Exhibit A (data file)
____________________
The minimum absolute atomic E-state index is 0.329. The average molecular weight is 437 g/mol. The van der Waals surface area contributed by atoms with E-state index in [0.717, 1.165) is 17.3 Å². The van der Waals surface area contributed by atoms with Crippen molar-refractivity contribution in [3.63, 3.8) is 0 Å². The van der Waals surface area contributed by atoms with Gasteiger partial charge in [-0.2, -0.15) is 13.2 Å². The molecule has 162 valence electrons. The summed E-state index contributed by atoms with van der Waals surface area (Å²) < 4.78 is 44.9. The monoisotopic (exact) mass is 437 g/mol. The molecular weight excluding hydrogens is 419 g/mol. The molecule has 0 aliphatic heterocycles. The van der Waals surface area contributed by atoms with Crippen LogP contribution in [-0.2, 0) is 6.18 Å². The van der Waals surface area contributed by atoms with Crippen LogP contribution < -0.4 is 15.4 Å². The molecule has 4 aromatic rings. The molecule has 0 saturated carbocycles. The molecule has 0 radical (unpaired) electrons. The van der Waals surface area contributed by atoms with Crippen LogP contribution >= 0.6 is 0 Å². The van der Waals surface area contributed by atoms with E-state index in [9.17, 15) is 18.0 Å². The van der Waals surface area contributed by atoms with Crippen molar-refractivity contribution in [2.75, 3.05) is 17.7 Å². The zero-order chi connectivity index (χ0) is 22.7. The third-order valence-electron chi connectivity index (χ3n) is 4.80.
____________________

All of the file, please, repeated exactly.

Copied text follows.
The minimum absolute atomic E-state index is 0.329. The average molecular weight is 437 g/mol. The van der Waals surface area contributed by atoms with E-state index in [0.717, 1.165) is 17.3 Å². The van der Waals surface area contributed by atoms with Crippen molar-refractivity contribution in [3.63, 3.8) is 0 Å². The van der Waals surface area contributed by atoms with Gasteiger partial charge in [-0.2, -0.15) is 13.2 Å². The molecule has 162 valence electrons. The summed E-state index contributed by atoms with van der Waals surface area (Å²) < 4.78 is 44.9. The monoisotopic (exact) mass is 437 g/mol. The molecular weight excluding hydrogens is 419 g/mol. The molecule has 0 aliphatic heterocycles. The van der Waals surface area contributed by atoms with Crippen LogP contribution in [-0.2, 0) is 6.18 Å². The van der Waals surface area contributed by atoms with Crippen LogP contribution < -0.4 is 15.4 Å². The molecule has 4 aromatic rings. The molecule has 0 saturated carbocycles. The molecule has 0 radical (unpaired) electrons. The van der Waals surface area contributed by atoms with Crippen LogP contribution >= 0.6 is 0 Å². The van der Waals surface area contributed by atoms with E-state index in [9.17, 15) is 18.0 Å². The van der Waals surface area contributed by atoms with Crippen molar-refractivity contribution in [2.75, 3.05) is 17.7 Å². The zero-order chi connectivity index (χ0) is 22.7. The third-order valence-electron chi connectivity index (χ3n) is 4.80.